In the spirit of using up lingering baking supplies, I offer you Cook’s Illustrated Rustic Country Bread. I printed the recipe way back when I had a membership to their site. They offer a 14-day free trial, and from time to time they offer heavily discounted memberships as well. I find Cook’s Illustrated and their related enterprises (Cook’s Country and America’s Test Kitchen) endlessly helpful and highly recommend their magazines and various books. In the meantime, you can also see the recipe on Ruth’s Kitchen‘s site here.
This is my second time making this recipe in recent weeks. The first time, I made one huge boule with all the dough. This time I opted to make two smaller boules. I didn’t end up using all the flour that was called for, and didn’t use any extra flour when kneading the dough either (I just used some of the initial flour that I hadn’t incorporated). The recipe says that the dough should be very wet and sticky and I did not find this to be true at all, either time I made it. I scaled my ingredients so I’m confident that it was not a flour measuring error. Upon further investigation, I discovered others in the blogosphere who have had the same experience. Rather than force the rest of the bread flour into the dough and risk a dry, dense loaf, I left it out. Even with reduction in flour, it was not at all what I’d consider a wet dough.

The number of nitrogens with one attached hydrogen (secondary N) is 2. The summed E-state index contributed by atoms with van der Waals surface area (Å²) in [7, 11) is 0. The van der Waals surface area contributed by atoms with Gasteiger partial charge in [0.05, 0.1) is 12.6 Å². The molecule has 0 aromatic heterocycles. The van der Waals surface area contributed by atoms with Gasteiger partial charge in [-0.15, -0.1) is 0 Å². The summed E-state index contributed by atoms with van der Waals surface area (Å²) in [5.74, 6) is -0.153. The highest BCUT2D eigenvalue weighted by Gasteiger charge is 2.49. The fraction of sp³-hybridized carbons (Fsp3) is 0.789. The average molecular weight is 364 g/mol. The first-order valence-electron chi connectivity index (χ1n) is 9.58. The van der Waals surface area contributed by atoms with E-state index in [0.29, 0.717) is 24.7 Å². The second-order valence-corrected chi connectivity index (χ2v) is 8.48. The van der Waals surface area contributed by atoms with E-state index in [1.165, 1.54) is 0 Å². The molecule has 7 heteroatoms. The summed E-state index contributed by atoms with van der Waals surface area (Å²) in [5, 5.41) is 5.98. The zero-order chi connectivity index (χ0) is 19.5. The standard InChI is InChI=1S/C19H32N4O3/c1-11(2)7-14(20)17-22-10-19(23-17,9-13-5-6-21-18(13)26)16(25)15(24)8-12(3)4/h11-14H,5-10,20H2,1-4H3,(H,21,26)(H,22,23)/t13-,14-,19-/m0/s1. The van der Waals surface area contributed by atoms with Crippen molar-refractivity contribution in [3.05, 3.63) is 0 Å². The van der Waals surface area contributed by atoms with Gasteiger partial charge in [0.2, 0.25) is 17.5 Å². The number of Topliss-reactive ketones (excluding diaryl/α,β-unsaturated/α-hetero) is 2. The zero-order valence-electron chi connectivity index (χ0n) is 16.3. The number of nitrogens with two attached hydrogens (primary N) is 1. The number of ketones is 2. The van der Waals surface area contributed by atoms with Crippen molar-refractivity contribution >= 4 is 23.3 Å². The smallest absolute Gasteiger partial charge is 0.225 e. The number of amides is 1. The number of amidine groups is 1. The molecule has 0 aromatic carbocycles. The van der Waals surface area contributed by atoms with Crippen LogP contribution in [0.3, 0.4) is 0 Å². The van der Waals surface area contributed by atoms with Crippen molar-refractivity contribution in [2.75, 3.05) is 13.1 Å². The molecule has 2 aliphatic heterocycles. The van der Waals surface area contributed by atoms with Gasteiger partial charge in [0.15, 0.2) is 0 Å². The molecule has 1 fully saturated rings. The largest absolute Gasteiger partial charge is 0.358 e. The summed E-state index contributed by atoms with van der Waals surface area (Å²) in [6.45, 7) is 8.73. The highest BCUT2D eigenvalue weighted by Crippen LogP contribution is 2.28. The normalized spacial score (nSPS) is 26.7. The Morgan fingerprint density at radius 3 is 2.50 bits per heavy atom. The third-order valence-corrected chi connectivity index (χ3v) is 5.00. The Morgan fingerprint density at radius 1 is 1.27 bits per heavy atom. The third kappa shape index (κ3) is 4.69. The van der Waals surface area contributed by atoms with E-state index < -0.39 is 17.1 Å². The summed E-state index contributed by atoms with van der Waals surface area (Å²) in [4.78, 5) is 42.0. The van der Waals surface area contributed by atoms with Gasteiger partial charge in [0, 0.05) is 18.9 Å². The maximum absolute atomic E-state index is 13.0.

The first time I made this recipe, I followed the shaping instructions to the letter, including performing the final proof in a basket to help the loaf keep its shape. However, since the dough was not at all wet or slack, I decided this was unnecessary and simply proofed the two boules on a parchment-lined sheet pan this time and it was fine. I also proofed the dough quite a bit longer than stated, choosing to go with my eyes rather than the clock.
One of the things I love about this bread is its complexity. It’s mostly (white) bread flour, but includes a small amount of whole wheat flour and even less rye flour, which adds interest to the flavor while keeping it from being heavy like wheat breads can be. My favorite way to enjoy it is toasted with a nice schmear of peanut butter. Yummy.
A postscript: after I posted this, I saw a link to a 2008 post when I baked this bread. So it appears that I have made this three times, and not just twice! Honestly, I think I maintain this blog more as a record for myself than anything else!
My darling man turned 50 the other day.
When we were on vacation last week, I sat on the beach watching him and contemplating the upcoming celebration of the half-century birthday of this man who was just 21 (the same age our eldest will turn next month) when we first became a couple. I was suddenly awestruck by the person that he’s grown into, my beautiful husband, who is good and kind, and unfailingly supportive and patient, and is always the voice of reason when I start to lose it (which is often).